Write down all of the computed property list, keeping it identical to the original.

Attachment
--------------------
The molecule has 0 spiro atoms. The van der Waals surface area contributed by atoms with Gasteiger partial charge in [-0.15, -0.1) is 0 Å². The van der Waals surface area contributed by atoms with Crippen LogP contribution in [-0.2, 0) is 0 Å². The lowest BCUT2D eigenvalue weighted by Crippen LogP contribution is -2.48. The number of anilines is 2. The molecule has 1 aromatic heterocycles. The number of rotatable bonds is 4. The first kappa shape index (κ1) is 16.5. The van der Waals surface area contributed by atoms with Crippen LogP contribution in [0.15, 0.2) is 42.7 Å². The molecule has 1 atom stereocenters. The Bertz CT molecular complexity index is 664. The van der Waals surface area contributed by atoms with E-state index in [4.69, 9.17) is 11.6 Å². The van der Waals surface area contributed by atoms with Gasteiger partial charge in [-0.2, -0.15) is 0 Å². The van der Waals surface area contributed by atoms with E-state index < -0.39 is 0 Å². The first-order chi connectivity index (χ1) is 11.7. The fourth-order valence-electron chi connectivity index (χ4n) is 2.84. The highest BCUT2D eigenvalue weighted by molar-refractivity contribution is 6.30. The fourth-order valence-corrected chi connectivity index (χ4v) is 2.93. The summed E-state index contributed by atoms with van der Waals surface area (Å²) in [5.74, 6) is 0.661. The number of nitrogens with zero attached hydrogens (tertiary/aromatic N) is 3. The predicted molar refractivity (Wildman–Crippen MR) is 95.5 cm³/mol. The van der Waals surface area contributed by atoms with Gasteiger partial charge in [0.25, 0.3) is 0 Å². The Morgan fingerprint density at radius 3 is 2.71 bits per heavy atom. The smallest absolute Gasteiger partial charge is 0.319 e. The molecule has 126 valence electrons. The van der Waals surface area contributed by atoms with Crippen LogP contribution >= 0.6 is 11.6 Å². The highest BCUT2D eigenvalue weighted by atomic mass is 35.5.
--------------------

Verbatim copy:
The molecule has 0 spiro atoms. The van der Waals surface area contributed by atoms with Gasteiger partial charge in [-0.15, -0.1) is 0 Å². The van der Waals surface area contributed by atoms with Crippen LogP contribution in [-0.2, 0) is 0 Å². The lowest BCUT2D eigenvalue weighted by Crippen LogP contribution is -2.48. The number of anilines is 2. The molecule has 1 aromatic heterocycles. The number of rotatable bonds is 4. The first kappa shape index (κ1) is 16.5. The van der Waals surface area contributed by atoms with Crippen LogP contribution in [0.15, 0.2) is 42.7 Å². The molecule has 1 atom stereocenters. The Bertz CT molecular complexity index is 664. The van der Waals surface area contributed by atoms with E-state index in [4.69, 9.17) is 11.6 Å². The van der Waals surface area contributed by atoms with Gasteiger partial charge in [-0.2, -0.15) is 0 Å². The van der Waals surface area contributed by atoms with E-state index < -0.39 is 0 Å². The first-order chi connectivity index (χ1) is 11.7. The fourth-order valence-electron chi connectivity index (χ4n) is 2.84. The highest BCUT2D eigenvalue weighted by molar-refractivity contribution is 6.30. The fourth-order valence-corrected chi connectivity index (χ4v) is 2.93. The summed E-state index contributed by atoms with van der Waals surface area (Å²) in [5.74, 6) is 0.661. The number of nitrogens with zero attached hydrogens (tertiary/aromatic N) is 3. The predicted molar refractivity (Wildman–Crippen MR) is 95.5 cm³/mol. The van der Waals surface area contributed by atoms with Gasteiger partial charge in [0.25, 0.3) is 0 Å². The Morgan fingerprint density at radius 3 is 2.71 bits per heavy atom. The smallest absolute Gasteiger partial charge is 0.319 e. The molecule has 126 valence electrons. The van der Waals surface area contributed by atoms with Crippen LogP contribution >= 0.6 is 11.6 Å². The highest BCUT2D eigenvalue weighted by atomic mass is 35.5.